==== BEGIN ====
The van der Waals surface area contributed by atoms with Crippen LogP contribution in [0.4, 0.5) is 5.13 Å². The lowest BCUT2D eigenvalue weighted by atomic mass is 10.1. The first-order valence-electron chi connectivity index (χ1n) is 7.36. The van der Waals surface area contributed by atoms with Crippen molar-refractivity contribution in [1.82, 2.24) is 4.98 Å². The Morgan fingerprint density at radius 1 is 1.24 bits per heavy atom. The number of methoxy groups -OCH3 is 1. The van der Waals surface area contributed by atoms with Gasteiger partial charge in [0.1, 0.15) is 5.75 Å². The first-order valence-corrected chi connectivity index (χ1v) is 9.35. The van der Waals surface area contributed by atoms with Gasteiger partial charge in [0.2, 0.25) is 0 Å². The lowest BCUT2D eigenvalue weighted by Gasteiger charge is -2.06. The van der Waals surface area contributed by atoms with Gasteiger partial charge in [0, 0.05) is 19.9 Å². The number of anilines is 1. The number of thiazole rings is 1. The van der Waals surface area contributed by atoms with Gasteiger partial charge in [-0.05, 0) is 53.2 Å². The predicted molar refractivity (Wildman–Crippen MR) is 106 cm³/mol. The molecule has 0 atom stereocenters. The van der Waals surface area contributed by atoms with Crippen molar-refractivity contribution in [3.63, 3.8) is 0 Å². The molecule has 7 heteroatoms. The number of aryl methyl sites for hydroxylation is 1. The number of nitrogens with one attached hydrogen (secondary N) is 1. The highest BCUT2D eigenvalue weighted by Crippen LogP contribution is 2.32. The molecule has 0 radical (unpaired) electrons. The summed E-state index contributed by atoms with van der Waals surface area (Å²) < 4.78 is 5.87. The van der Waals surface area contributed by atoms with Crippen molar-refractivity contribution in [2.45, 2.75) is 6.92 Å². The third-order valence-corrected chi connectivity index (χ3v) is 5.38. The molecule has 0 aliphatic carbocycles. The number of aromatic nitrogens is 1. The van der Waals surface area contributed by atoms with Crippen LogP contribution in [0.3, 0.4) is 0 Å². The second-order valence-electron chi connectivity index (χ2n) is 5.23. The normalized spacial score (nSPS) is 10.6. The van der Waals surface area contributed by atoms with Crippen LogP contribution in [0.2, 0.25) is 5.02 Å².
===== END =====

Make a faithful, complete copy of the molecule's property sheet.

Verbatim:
The van der Waals surface area contributed by atoms with Crippen LogP contribution in [0.4, 0.5) is 5.13 Å². The lowest BCUT2D eigenvalue weighted by atomic mass is 10.1. The first-order valence-electron chi connectivity index (χ1n) is 7.36. The van der Waals surface area contributed by atoms with Crippen molar-refractivity contribution in [1.82, 2.24) is 4.98 Å². The Morgan fingerprint density at radius 1 is 1.24 bits per heavy atom. The number of methoxy groups -OCH3 is 1. The van der Waals surface area contributed by atoms with Gasteiger partial charge in [0.1, 0.15) is 5.75 Å². The first-order valence-corrected chi connectivity index (χ1v) is 9.35. The van der Waals surface area contributed by atoms with Gasteiger partial charge in [0.2, 0.25) is 0 Å². The lowest BCUT2D eigenvalue weighted by Gasteiger charge is -2.06. The van der Waals surface area contributed by atoms with Gasteiger partial charge in [0, 0.05) is 19.9 Å². The number of anilines is 1. The number of thiazole rings is 1. The van der Waals surface area contributed by atoms with Gasteiger partial charge in [-0.05, 0) is 53.2 Å². The predicted molar refractivity (Wildman–Crippen MR) is 106 cm³/mol. The molecule has 0 atom stereocenters. The van der Waals surface area contributed by atoms with Crippen molar-refractivity contribution in [3.63, 3.8) is 0 Å². The molecule has 7 heteroatoms. The number of aryl methyl sites for hydroxylation is 1. The number of nitrogens with one attached hydrogen (secondary N) is 1. The highest BCUT2D eigenvalue weighted by Crippen LogP contribution is 2.32. The molecule has 0 radical (unpaired) electrons. The summed E-state index contributed by atoms with van der Waals surface area (Å²) < 4.78 is 5.87. The van der Waals surface area contributed by atoms with Crippen molar-refractivity contribution in [2.45, 2.75) is 6.92 Å². The third-order valence-corrected chi connectivity index (χ3v) is 5.38. The molecule has 0 aliphatic carbocycles. The number of aromatic nitrogens is 1. The van der Waals surface area contributed by atoms with Crippen LogP contribution in [0.3, 0.4) is 0 Å². The second-order valence-electron chi connectivity index (χ2n) is 5.23. The normalized spacial score (nSPS) is 10.6. The van der Waals surface area contributed by atoms with Crippen LogP contribution in [0.2, 0.25) is 5.02 Å².